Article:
Reviews

Master of the Mountain was selected by Publisher’s Weekly as one of the best books of the Fall 2012 season and as the #1 title in History.

A “meticulous account — Wiencek’s vivid, detailed history casts a new slant on a complex man.”– Publisher’s Weekly: “The Best Books of Fall 2012″

“A well-rendered yet deeply unsettling look behind the illusion of the happy slaves of Monticello. . . . Beautifully constructed reflections and careful sifting of Jefferson’s thoughts and deeds.” — Kirkus, starred review.

“Winner of the National Book Critics Circle Award in 1999 for The Hairstons: An American Family in Black and White, Wiencek returns to the bloody ground of black/white, master/slave relations that have defined America. . . . Not for the starry-eyed or faint of heart.” — Library JournalCC

Charles Paolino’s blog: http://charlespaolino.wordpress.com/2012/08/22/books-master-of-the-mountain/

Anthony Steven Lubetski review in Shepherd Express, Milwaukee: http://www.expressmilwaukee.com/article-19613-master-of-the-mountain-re-evaluates-thomas-jefferson.html

Praise for An Imperfect God, Winner of the Los Angeles Times Book Prize for History

 “[Wiencek] succeeds in laying bare the monstrous cruelty of the slave system, showing how it stained, corrupted and victimized free and unfree alike. . . . This book should be read by all who are interested in Washington. It must be read by all who wish to understand early America.”

—John Ferling, The Washington Post Book World

“Engaging . . . [An Imperfect God] makes for compelling and troubling reading, especially when it identifies tensions and turning points in Washington’s relations with slaves and with blacks more generally . . . It offers a sensitive, powerful, disquieting, balanced account of one of Washington’s most important legacies—and previously one of the least understood.”

—Jack Rakove, Chicago Tribune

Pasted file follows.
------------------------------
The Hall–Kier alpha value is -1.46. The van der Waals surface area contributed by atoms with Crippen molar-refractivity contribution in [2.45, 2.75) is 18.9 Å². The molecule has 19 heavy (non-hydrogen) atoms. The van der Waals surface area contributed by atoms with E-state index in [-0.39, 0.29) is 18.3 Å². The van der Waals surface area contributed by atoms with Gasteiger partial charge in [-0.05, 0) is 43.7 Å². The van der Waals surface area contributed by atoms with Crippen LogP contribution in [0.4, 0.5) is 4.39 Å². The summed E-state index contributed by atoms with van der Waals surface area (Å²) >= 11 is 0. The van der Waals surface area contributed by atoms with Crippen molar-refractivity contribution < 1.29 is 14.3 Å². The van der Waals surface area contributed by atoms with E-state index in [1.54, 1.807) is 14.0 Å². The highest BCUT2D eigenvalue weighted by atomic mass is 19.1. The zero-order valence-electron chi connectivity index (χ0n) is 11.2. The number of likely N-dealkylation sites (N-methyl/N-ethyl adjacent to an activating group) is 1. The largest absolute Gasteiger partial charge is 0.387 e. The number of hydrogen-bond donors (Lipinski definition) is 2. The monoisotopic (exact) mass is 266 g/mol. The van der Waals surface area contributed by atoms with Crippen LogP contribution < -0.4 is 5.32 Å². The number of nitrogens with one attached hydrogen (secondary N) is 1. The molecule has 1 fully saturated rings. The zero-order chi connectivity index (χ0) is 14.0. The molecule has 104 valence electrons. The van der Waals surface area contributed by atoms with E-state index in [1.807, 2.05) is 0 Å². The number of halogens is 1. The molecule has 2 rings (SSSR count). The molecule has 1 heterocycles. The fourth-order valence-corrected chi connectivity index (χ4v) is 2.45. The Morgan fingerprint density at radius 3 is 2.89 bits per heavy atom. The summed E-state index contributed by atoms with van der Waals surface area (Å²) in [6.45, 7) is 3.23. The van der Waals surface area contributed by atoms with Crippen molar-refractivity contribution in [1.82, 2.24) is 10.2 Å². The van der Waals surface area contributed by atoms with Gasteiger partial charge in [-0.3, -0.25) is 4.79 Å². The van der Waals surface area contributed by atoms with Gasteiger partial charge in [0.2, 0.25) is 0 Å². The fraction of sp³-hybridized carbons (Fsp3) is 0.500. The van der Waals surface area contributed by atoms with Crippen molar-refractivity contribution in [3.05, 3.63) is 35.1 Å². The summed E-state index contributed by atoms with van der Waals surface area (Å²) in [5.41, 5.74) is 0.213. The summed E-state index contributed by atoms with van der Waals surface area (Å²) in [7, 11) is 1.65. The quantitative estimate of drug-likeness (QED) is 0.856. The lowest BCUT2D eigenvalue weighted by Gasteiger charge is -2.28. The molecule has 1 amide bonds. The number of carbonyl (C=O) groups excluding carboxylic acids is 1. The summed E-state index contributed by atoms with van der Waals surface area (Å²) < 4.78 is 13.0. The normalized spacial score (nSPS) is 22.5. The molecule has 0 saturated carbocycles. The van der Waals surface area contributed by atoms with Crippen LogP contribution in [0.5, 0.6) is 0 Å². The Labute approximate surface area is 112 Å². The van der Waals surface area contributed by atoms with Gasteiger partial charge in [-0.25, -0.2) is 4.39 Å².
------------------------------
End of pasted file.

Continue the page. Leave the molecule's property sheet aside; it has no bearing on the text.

“With admirable dexterity, Wiencek weaves his exploration of Washington’s circuitous career as an emancipator into an account of his own path of discovery. He takes us to remote parts of Virginia, where he interviewed contemporary descendants of both Washington and his slaves. We follow him as he combs Southern archives and visits and revisits national monuments, commemorative parks and historical museums in search of the piece of evidence that might connect otherwise random facts. The world he opens up with this intrepid sleuthing is far greater than the sum of the details he harvested. And mercifully he leaves it to his readers to feel moral outrage without his guidance . . . Perhaps now we are ready to integrate these unpleasant truths into our self-understanding as a people. Books like An Imperfect God show us the way.”

—Joyce Appleby, Los Angeles Times Book Review

“In its argument, its spirit, and its soundness . . . Wiencek’s rich study [shows] how to get the problem of slavery, democracy and the American founding right . . . Wiencek has a gift for elucidating Washington’s personality and inner life in crisp, unpretentious prose. He tells readers how he conducted his research, turning his story into an engaging tale of scholarly discovery. His fresh and direct approach breathes new life into . . . the material”

—Sean Wilentz, The New Republic

“Superb . . . [An] honest and compelling study of Washington and slavery.”

—Gordon S. Wood, The New York Times Book Review

“Wiencek [is] a masterful historian . . . [A] brilliantly written, richly researched book. Wiencek has combed all of the relevant archives, inspected and probed countless documents and records, and explored and sifted through many oral histories. His account of Washington’s life-long involvement with slavery is riveting from beginning to end . . . At last we may be seeing the extent and depth of slavery in American history.”